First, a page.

As Ebooks and Apps Attempt to Teach Kids to Read, Parents Still Most Important Factor
Even as new ebook and app technologies attempt to help solve the nation’s literacy problem, interaction between parents and children remains the most important factor in childhood literacy development a new report from the Joan Ganz Cooney Center at Sesame Workshop and the New America Foundation asserts.
About a third of all fourth-grade students read at what is considered their grade-level and only one in six of those who qualify for free school lunches read at grade-level. Technology is trying to help. About 80% of the top-selling paid apps in the education category in iTunes target children, according to a product scan by the Center, which also cites growth in children’s ebook revenues.
A measurement of these apps and ebooks found that most of them focus on very basic literacy skills like learning letters and basic sounds and relatively few focus on more advanced literacy skills like reading comprehension and grammar.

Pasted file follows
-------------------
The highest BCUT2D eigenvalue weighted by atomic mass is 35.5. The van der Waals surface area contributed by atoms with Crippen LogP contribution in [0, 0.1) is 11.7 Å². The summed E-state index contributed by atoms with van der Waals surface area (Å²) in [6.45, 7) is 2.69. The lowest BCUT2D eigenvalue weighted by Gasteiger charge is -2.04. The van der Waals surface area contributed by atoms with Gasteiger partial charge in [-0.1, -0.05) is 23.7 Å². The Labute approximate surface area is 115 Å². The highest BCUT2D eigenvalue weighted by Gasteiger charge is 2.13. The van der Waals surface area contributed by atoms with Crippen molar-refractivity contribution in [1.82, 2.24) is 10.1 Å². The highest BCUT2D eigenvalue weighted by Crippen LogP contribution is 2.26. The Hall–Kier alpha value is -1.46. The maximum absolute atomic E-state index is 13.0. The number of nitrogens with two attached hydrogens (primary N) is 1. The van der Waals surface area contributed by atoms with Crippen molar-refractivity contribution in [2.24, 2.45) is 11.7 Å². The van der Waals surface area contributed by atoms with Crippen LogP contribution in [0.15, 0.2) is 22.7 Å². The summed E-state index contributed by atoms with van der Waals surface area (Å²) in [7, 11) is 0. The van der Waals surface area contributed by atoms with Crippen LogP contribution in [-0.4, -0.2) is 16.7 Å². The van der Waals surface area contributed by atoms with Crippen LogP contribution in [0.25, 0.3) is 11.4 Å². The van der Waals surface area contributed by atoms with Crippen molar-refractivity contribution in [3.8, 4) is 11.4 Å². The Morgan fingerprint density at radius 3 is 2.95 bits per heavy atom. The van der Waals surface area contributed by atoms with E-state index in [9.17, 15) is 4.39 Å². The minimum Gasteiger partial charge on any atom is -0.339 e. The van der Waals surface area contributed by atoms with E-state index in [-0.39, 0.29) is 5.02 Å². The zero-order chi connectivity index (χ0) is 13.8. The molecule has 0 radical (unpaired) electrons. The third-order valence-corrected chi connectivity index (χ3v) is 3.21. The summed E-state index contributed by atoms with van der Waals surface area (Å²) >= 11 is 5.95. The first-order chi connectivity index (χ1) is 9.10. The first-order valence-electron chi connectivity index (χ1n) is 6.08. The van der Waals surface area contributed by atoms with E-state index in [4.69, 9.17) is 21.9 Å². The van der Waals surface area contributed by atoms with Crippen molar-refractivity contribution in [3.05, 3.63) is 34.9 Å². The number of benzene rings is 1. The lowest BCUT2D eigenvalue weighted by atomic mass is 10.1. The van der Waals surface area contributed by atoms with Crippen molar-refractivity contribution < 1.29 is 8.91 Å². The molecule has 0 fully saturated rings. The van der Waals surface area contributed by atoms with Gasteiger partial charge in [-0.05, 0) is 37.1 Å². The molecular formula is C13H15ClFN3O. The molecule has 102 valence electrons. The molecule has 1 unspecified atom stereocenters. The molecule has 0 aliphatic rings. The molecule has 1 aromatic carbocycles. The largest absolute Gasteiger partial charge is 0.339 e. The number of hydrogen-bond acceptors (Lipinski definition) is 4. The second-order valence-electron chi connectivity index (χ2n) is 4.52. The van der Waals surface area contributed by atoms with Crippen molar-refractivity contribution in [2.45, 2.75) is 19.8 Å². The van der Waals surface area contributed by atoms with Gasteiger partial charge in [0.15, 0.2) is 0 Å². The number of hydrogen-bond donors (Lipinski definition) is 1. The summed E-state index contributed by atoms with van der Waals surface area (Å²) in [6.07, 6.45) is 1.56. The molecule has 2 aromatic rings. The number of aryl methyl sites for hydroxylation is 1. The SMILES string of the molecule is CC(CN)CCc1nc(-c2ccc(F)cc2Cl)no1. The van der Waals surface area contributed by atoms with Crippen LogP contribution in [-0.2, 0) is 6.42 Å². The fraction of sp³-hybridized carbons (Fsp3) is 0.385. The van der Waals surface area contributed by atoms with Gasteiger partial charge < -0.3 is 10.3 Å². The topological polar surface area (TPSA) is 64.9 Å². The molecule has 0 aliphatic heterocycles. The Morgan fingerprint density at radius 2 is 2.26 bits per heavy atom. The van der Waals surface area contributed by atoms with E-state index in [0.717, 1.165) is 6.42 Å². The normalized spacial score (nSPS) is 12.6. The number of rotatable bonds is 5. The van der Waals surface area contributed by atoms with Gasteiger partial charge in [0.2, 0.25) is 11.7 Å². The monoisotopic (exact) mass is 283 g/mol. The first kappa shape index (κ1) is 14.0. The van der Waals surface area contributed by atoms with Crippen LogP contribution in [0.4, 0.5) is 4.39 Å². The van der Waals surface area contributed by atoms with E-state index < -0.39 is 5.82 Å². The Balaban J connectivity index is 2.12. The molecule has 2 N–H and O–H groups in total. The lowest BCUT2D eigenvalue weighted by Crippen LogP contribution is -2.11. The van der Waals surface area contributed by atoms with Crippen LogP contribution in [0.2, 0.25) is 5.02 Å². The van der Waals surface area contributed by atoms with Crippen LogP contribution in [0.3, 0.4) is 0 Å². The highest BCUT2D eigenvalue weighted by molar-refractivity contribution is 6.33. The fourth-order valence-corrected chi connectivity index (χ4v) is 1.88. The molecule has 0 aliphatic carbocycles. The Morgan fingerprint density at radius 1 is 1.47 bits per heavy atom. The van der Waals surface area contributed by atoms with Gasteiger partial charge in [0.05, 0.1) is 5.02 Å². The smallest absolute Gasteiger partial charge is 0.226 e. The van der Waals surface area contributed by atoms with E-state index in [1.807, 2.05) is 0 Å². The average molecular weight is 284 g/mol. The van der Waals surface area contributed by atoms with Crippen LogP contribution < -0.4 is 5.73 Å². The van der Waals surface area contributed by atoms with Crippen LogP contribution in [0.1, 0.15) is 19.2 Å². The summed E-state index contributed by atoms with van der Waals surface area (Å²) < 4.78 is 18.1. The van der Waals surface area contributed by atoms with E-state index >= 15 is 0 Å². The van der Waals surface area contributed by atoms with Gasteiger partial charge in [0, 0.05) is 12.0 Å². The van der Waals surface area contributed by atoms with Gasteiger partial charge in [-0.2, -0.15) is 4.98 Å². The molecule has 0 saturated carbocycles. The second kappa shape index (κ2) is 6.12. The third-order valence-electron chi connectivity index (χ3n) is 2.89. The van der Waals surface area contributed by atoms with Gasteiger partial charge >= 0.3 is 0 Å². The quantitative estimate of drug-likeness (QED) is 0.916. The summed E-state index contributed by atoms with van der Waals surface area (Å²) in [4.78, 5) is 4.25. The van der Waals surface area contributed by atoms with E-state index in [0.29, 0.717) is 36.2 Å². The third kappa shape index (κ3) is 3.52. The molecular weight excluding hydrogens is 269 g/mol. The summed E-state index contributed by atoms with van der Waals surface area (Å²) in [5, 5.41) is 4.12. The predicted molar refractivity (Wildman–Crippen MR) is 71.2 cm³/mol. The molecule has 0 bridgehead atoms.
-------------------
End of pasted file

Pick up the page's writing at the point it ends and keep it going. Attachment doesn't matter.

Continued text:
However, as the report notes, “To ensure strong reading skills for all children in the next generation, it will take much more than a flurry of literacy apps.” The report recommends that parents, teachers and programs designed to help children learn to read utilize technology to their benefit and makes four specific recommendations:
1. Promoting personal connections between parents and educators using social media, cell phones and online learning communities.
2. Make certain apps, ebooks and games that support basic literacy skills available to parents and educators.
3. Provide parents and educators with knowledge about new technologies and services available to educate children.
4. Improve the quality of teachers, librarians and family care providers by connecting them to each other and new resources that promote literacy and learning.
Despite what it labels as a crisis in literacy among U.S. children, the report concludes on an optimistic note, “We are at an opportune moment for harnessing digital media to support parents, educators and children in building the next generation’s reading skills.”
The Joan Ganz Cooney Center at Sesame Workshop is a nonprofit research and advocacy organization that promotes childhood education and the New America Foundation is a nonprofit organization that studies challenges facing America.